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Have you ever tried an autoimmune diet protocol (like Paleo AIP)?

Discussion in 'General Treatment' started by drob31, Mar 3, 2015.

  1. drob31

    drob31 Senior Member

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    I was looking for feedback for anyone who has tried this for their condition. It's designed for autoimmune diseases, but if CFS is indeed an autoimmune disease, theoretically this would have a very positive impact on CFS symptoms.

    A good reference for this is Phoenix Helix (ironic about the Phoenix part. :)

    http://www.phoenixhelix.com/2013/05/19/what-is-the-paleo-autoimmune-protocol/

    Also, the Paleo mom:

    http://www.thepaleomom.com/category/autoimmune-2/the-whys-of-the-aip



    To begin:

    "Eliminate Permanently

    Processed Food
    Emulsifiers and Thickeners (guar gum, carrageenan, etc.)
    Refined Oils
    Refined Sugars
    Grains (including corn)
    Dried Legumes (including soy and peanuts)
    Stevia (and other non-nutritive sweeteners)

    Eliminate for 30 Days and Reintroduce

    Eggs
    Dairy
    Nuts (including nut-based oils)
    Seeds (including coffee and cocoa and seed-based oils)
    Nightshades (both vegetables and spices)
    Fresh Legumes (green beans and green peas)
    Alcohol
    Fruit-based and Seed-based Spices"


    Even if you haven't tried it, do you have an opinion on it for feeling better in general?
     
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  2. AndyPandy

    AndyPandy Making the most of it

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    I have been working on gut issues for about a year or so now. Since becoming sick with ME/CFS mid 2011, I have had bad IBS with pain, nausea, diahorrea, constipation, gastric reflux, weight loss (10kgs) etc.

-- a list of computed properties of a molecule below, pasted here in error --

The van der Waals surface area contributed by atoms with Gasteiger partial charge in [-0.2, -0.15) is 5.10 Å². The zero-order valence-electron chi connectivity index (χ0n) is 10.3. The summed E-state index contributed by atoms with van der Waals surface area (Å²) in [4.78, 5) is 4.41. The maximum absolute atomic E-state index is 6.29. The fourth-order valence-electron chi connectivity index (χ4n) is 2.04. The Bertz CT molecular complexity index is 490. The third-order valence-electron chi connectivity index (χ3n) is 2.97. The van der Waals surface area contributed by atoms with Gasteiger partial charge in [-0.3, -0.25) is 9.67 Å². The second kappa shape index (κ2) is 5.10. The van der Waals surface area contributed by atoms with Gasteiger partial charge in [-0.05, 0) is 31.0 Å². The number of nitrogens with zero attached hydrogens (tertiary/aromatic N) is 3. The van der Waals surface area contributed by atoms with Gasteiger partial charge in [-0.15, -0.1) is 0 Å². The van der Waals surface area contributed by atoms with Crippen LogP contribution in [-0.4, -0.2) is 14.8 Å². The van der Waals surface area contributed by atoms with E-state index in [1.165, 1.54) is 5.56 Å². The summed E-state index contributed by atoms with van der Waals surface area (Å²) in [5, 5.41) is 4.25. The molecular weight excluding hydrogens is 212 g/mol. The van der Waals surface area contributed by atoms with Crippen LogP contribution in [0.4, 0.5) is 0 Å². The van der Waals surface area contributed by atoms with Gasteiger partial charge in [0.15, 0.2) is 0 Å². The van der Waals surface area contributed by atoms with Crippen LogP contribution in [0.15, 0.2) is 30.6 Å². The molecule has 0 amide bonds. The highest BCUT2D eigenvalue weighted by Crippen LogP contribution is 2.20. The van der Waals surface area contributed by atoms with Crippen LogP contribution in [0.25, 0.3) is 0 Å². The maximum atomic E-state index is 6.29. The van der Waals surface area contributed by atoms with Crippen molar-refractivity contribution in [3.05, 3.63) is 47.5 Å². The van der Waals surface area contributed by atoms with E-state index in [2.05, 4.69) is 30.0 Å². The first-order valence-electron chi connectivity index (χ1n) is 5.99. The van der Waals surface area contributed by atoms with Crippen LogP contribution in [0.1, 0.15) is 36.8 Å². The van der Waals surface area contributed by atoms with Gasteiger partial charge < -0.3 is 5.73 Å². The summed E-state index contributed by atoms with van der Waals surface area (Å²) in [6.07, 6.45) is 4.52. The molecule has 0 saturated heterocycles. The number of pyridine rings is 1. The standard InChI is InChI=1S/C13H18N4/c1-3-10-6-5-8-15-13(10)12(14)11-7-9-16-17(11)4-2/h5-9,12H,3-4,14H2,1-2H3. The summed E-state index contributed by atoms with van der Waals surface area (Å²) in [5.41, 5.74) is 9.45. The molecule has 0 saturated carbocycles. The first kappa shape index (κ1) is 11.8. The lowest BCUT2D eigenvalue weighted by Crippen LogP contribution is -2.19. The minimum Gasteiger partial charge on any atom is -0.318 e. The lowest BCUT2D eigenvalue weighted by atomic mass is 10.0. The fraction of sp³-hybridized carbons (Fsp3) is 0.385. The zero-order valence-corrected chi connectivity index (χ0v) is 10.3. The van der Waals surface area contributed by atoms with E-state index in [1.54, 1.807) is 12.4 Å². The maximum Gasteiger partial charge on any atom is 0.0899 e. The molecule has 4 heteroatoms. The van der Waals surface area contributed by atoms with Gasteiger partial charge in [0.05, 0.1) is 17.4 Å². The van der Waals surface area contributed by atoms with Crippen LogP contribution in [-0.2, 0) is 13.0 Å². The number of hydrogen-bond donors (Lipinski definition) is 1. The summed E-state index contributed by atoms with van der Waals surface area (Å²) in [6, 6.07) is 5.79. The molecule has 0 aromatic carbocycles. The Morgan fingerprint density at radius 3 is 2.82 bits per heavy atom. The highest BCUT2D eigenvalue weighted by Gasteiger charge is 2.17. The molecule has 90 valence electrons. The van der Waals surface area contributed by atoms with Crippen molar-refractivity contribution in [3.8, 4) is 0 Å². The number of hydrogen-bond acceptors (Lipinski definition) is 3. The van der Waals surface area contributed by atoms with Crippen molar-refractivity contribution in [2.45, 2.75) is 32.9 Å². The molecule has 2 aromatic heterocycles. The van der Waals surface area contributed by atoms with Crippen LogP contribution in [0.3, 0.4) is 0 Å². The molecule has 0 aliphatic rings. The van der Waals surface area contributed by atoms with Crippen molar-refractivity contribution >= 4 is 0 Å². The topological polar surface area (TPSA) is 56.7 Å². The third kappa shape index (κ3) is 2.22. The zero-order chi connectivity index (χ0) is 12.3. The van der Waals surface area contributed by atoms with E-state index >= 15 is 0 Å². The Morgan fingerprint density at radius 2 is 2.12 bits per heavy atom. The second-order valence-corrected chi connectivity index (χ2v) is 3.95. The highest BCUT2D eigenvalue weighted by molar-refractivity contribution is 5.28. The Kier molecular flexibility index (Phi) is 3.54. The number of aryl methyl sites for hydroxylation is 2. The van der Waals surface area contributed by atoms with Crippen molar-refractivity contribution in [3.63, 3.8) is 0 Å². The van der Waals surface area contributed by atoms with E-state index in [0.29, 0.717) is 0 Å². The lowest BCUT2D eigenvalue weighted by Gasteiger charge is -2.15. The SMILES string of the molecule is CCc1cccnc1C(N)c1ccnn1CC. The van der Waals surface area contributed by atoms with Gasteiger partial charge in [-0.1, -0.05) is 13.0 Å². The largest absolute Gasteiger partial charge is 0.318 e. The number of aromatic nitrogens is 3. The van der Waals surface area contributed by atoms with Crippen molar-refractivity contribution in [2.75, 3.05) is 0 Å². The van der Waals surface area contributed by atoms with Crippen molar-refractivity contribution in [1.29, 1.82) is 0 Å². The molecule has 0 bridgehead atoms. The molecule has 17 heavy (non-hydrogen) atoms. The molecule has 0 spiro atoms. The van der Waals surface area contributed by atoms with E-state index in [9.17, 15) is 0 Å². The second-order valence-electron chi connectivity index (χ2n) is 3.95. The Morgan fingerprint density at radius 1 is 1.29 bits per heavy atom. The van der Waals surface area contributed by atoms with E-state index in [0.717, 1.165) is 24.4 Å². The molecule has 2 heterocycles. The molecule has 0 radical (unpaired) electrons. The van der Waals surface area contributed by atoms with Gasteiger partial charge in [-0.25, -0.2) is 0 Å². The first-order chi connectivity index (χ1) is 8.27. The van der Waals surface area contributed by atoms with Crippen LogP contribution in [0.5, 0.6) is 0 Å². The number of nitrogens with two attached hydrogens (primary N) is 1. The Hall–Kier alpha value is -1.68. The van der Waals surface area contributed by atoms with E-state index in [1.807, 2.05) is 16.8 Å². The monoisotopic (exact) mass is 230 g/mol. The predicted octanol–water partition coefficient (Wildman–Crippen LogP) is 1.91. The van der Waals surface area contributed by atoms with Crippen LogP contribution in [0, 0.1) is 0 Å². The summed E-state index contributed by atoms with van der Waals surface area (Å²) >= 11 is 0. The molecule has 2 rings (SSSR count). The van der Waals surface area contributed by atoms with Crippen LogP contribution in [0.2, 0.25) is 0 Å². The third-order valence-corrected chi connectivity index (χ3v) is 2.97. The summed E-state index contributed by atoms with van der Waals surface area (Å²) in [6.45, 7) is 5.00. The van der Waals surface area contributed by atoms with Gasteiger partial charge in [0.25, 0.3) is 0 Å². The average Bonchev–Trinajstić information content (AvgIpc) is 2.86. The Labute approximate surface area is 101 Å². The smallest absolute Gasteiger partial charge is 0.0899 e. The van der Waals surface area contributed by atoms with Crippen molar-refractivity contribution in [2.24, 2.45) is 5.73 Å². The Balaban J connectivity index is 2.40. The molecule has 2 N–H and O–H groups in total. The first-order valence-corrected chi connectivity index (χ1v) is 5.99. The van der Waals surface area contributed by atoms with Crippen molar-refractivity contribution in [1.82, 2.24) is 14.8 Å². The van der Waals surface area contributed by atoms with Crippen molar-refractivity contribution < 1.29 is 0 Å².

My symptoms are much better now and I put this down to strict diet, probiotics, slippery elm, curcumin and apple pectin. I tried glutamine but reacted badly to it.

    I had allergies and intolerances to lots of foods. I now avoid gluten, dairy, soy, sugar, egg and a number of other things which cause me trouble. I also loosely follow the FODMAPs diet and I minimise salicylates and avoid glutamates due to sensitivities.

    I am currently re-reading Susan Blum's book The Immune System Recovery Plan which includes sections on how diet can improve autoimmune conditions.

    I try to minimise processed foods. I try to have fresh juices daily.

    I did my own research on this but also had assistance from a dietician and an ME/CFS Specialist.

    I have regained 5 kilos (much needed). I think it is worth the effort.

    Best wishes.
     
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  3. AndyPandy

    AndyPandy Making the most of it

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    Just wanted to add that if I do eat gluten, dairy and sugary foods in particular, there is a noticeable increase in generalised pain and fatigue throughout the body and feeling unwell. Gastric symptoms usually come much later. Makes me think there is an immune system response going on.
     
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  4. drob31

    drob31 Senior Member

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    That's very interesting, but it's the exact kind of reaction someone with an autoimmune reaction would have, from what I've been reading. I'm not saying all CFS is autoimmune, but it seems like a percentage of it is. Perhaps an unknown autoimmune disease, or maybe it's something like seronegative antiphospholipid syndrome.
     
    Last edited: Mar 3, 2015
  5. ahmo

    ahmo Senior Member

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    I've been on an extremely minimalist diet for 2.5 years. Processed foods were never part of my diet. Eliminating gluten, dairy were first stage, then histamines and sulfur (high thiol foods). I only learned about gluten cross-reactive, and eliminated them 6-9 months ago, around the same time as I learned about immune foods, so that eliminated my nuts and seeds.